Monday, March 23, 2015

The Aftermath, part 2: none dare call it conspiracy

While enduring multiple screenings of Bernardo Ruiz’s Kingdom of Shadows, my mind began to wander. I’d seen the film a couple of times before the festival and knew well what was to come. So now, I was better able to analyze and digest the material—to reconcile what I saw with other pieces from my past—things I have heard and seen over the years related to Mexico and the dope business.

I also met Alfredo Corchado at the festival. He gave me a signed copy of Midnight in Mexico, his well-written personal odyssey describing the life of a reporter trying to get to the bottom of this mess. I’ve now read the book.

One sentence synopsis: When you do the job of reporting crime in Mexico well, you quickly become part of the story.

There are things “they” don’t want you to know.

But let’s not let the pot call the kettle black.

When describing U.S. involvement in the international dope game accurately, you may also find yourself part of the story.

I’d say, ask Gary Webb, or Michael Ruppert. But they’re both dead of self-inflicted gunshot wounds to the head.

Few dare rise to this level.

In 2010, my friend Oscar Cabello gave me the inside scoop. It went something like this:

The Sinaloa cartel cut a deal with Mexican authorities, desiring to restore some sense of order to the dope business—a return to the era when cartels acknowledged and respected territories, the dope was sold to U.S. citizens, and the money found its way back to Mexico. Politicians got paid, but the poor also benefited as the money trickled down through the economy (unlike in the US, it actually worked under the Mexican model). Mexicans, as a rule, did not consume the product.

Unlike modern manifestations like the Zetas, drug organizations of that era did not inflict cuotas on legitimate businesses, nor did they participate in smuggling aliens or prey upon those migrating to the United States. They didn’t steal money from migrants sending money home to their families either.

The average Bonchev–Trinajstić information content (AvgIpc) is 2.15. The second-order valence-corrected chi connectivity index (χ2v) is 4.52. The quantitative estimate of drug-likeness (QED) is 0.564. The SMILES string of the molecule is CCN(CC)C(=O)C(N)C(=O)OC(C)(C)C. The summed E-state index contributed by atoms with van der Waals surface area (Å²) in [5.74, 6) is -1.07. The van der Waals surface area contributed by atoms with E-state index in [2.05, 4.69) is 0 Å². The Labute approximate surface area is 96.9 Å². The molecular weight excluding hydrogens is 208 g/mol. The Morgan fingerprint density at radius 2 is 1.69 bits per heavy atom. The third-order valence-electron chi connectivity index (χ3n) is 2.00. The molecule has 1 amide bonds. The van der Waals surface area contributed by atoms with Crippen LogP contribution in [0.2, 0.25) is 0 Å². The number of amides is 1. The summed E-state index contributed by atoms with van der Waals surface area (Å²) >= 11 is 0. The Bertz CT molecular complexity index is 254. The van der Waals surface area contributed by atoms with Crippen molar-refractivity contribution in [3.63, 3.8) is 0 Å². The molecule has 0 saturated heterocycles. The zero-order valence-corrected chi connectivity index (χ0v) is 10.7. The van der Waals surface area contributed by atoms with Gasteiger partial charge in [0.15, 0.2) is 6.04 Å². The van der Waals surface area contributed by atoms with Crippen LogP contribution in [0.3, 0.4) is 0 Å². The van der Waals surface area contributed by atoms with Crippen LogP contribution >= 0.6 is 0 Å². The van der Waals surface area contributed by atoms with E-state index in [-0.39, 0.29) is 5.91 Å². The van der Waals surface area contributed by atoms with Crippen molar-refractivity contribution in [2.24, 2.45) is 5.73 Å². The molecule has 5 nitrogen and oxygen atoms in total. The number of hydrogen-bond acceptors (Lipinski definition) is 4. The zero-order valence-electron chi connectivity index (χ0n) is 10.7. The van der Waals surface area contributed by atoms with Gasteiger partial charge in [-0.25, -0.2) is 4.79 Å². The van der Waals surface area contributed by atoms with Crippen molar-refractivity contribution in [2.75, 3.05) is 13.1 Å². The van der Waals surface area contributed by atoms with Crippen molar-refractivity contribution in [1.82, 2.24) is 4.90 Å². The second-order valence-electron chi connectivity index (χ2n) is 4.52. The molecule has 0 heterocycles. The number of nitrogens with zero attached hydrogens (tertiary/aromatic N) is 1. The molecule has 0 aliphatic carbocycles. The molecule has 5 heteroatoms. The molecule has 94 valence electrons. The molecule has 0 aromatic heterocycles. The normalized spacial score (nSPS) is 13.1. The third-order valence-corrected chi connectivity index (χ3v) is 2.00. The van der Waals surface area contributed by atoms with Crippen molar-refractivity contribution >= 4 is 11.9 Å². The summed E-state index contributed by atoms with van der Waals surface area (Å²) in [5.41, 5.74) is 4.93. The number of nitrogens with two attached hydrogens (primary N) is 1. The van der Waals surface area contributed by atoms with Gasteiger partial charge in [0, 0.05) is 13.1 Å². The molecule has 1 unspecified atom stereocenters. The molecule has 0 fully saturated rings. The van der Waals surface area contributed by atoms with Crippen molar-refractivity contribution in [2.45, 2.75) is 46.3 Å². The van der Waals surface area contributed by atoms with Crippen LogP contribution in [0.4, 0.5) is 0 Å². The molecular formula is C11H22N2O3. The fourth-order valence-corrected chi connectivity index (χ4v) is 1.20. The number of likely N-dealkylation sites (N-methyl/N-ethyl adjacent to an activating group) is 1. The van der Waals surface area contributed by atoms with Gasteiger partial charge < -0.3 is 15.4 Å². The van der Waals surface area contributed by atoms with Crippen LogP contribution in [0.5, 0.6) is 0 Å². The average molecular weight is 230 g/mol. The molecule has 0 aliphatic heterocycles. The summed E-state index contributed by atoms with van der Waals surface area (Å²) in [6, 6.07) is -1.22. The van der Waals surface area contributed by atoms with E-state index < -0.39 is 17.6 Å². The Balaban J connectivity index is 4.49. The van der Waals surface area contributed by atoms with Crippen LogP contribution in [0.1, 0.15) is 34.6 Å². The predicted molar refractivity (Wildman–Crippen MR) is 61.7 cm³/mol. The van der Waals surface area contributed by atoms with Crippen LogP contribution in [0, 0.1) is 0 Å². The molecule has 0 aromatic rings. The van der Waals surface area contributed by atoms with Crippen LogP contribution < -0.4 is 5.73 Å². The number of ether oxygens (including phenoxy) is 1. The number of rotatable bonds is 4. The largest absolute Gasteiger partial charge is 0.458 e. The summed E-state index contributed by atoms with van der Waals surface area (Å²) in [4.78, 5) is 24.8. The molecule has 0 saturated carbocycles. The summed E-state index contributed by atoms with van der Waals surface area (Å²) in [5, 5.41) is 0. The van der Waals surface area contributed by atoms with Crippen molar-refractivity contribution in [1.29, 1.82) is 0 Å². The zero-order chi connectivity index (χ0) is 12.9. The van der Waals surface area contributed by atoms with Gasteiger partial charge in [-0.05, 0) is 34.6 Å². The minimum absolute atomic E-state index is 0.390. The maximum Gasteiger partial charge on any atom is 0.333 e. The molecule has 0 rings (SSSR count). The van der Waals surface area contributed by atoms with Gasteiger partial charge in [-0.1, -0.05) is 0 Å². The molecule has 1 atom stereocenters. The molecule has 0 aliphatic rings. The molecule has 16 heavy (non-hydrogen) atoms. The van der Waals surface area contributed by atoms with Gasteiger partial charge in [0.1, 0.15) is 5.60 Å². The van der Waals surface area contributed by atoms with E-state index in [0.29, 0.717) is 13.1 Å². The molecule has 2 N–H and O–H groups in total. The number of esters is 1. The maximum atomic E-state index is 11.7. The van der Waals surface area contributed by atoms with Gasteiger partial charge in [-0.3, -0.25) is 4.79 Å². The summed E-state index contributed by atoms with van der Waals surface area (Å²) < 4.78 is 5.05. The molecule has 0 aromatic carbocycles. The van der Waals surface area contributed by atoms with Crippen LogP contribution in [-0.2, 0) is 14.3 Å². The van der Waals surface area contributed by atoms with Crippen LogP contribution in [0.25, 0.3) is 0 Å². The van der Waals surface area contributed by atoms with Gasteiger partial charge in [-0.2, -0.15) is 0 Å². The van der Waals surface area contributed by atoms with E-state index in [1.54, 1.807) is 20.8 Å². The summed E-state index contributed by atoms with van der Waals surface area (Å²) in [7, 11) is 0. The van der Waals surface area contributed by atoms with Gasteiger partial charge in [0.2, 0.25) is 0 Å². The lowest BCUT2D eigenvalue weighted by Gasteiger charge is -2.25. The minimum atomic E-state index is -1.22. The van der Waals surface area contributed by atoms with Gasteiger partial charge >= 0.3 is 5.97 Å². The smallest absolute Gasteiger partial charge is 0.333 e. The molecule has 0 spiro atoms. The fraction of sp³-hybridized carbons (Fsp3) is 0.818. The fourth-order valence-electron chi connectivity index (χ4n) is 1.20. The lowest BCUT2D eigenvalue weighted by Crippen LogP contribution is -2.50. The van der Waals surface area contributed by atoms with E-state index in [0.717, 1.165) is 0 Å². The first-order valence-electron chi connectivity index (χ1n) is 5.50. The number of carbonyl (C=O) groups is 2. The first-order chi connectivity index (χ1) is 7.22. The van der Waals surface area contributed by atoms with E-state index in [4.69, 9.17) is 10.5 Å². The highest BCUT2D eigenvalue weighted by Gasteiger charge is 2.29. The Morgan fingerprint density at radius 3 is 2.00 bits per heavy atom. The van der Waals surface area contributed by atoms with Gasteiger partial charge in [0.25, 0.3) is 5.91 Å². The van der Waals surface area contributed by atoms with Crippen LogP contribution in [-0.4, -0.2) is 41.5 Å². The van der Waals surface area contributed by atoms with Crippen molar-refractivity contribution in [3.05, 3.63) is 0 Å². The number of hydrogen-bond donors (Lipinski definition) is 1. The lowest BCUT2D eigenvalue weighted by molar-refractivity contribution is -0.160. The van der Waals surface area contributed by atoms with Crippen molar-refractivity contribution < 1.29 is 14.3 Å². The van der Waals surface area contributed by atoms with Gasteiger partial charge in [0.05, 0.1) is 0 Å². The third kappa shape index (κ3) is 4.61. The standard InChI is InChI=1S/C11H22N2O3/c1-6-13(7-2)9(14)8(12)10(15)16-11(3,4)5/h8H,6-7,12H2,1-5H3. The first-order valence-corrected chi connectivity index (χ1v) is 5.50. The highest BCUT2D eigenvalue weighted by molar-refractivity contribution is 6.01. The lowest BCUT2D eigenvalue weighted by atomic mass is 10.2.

And they didn’t sell to the locals.

They sold dope to willing customers in the US and brought the money home.

Under the plan, elements of the Mexican government would join forces with commandos and sicarios provided by the narcos to eliminate undesirables like the Zetas.

Domestic dealers would also be targeted, in typical mano duro fashion. Selling dope in Mexico, even relatively small amounts warranted a death sentence—no arrest, trial, judge or jury; a simple execution in the streets for all to see.

Even drug rehab clinics were targeted.

The message: do drugs and die in a hail of bullets.

As if the Zetas weren’t bad enough on their own, members of this spawned-in-hell confederation staged events which were then blamed on the Zetas.

Prisoners were taken from prison cells, armed and sent out to commit mass murders, only to be back in their cells by sun-up.

Media was complicit: these acts were blamed on Zetas.

And here is where it gets nasty.

I think there were Americans in very high places, at least aware of this plan, if not actively participating in it.

Of course, from my simple station in life, I cannot prove this.

For what it’s worth, the plan failed.

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